Monday, April 20, 2009

Growing Old Separate

Sometimes I see them at Walgreens buying cough drops. Or driving together; both seated low in their seats, eyes fixed on the road. Sometimes I see them at the hospital; waiting at the doctor's office holding hands. Together. A man and a woman . . . a couple . . . growing old together.

As I look over at my husband Paul seated at the clinic, IV in his arm delivering chemotherapy, I realize we are growing old separate.

Only two years ago he was throwing our children over his shoulder, hoisting large boulders into place on the jobsite, and doing vigorous bench presses daily in our home gym. We exercised together, danced together and planned our lives together. Today everything is different.

We joke about the physical changes - and weep at them in less funny moments. It grieves us both to see . . . his body is tired and weak. It's like a time machine making him older quickly - and it's accelorated - but not me. A sad turn in the life you plan together . . . growing old separate.

Now I look at couples - elderly couples - and I think how lucky they are. To grow old together - at the same speed - on the same path. You can miss it because it is so incremental. What a blessed privelege . . . to grow old . . . TOGETHER.

Saturday, April 4, 2009

God Thank You For The Village

I've always heard the saying, "It takes a village". A trite statement that seems like a blanket response - just words - blah, blah, blah. Today I am thanking God for that village.

As a mom of five precious children, I see clearly where my energy, my wisdom and my influence ends. I see how limited is my influence right now given my main priority of taking care of Paul. I see how much is left undone with my kids - and I also see where grandparents, aunts and uncles, teachers, our church family, and friends are stepping in to support the needs of those children who are so important to me. Other adults are speaking peace and truth into the lives of my children at a time when I feel so lacking.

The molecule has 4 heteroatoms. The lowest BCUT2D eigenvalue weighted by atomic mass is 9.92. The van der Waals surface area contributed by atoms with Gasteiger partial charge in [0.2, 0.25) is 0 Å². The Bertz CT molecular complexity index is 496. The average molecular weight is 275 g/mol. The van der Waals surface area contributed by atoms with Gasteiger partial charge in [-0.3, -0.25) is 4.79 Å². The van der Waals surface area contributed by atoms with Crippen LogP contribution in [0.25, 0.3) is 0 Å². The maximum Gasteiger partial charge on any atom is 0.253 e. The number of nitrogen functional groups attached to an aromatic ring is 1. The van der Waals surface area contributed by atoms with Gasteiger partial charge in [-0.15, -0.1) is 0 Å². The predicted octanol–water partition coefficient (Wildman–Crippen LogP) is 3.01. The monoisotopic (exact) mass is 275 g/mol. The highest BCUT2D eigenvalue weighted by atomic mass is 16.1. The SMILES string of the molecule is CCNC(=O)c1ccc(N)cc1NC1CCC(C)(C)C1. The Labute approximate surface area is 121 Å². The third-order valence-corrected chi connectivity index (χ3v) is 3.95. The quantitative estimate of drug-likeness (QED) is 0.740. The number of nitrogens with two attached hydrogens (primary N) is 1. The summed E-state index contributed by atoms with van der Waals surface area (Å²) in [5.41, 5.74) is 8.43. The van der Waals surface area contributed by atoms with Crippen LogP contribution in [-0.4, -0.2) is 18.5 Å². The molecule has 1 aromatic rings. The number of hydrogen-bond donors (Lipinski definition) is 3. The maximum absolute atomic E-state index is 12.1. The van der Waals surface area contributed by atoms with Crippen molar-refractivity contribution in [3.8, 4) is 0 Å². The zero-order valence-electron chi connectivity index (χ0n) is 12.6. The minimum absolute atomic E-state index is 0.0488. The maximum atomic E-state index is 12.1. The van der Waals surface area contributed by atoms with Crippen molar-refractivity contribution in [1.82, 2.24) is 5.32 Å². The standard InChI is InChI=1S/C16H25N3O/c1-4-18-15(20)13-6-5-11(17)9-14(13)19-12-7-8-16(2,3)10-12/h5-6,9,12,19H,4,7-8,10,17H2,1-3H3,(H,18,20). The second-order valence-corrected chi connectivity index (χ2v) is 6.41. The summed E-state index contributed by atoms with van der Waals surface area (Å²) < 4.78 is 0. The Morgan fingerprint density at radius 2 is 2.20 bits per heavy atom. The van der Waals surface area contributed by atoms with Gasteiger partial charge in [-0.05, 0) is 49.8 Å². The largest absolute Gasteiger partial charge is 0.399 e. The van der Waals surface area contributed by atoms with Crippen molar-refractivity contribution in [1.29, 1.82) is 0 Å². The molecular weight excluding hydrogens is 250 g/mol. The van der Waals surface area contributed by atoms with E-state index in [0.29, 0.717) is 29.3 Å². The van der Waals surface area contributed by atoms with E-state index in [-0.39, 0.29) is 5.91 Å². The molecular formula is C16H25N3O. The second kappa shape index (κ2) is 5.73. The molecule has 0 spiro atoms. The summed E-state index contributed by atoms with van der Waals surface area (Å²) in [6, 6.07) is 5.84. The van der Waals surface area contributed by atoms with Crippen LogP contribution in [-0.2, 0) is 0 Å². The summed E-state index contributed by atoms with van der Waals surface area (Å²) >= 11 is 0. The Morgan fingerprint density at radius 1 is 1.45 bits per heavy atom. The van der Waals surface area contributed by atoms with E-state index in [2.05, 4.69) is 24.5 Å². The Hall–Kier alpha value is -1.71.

And in the life of my husband - to see a gift so significant to him - the completion of his replica 65' Cobra - there was yet another village. A village of excited, tool-turning, macho angels that banded together to assess, strategize and complete this massive project.

Every day now Paul and I see signs of his body changing in the way of the cancer. It is shocking and desperate and cruel. Tears and sobbing come at moments unexpected - dreams ripped away far too soon. Pastors and our church family pray with us and give us spiritual strength.

It takes a village. It takes a village because in situations like this the strength of one or two falls miserably short of being capable to stand. It takes a village because united we are stronger - more powerful, more focused. It takes a village because as a force we are marching - together - as a team.

And as I sit alone in the dark weeping in sadness and grief as my husband struggles through the night . . . I am thanking God for the village. The village reminds me . . . I am never alone. And neither is my sweet husband. God thank you for the village.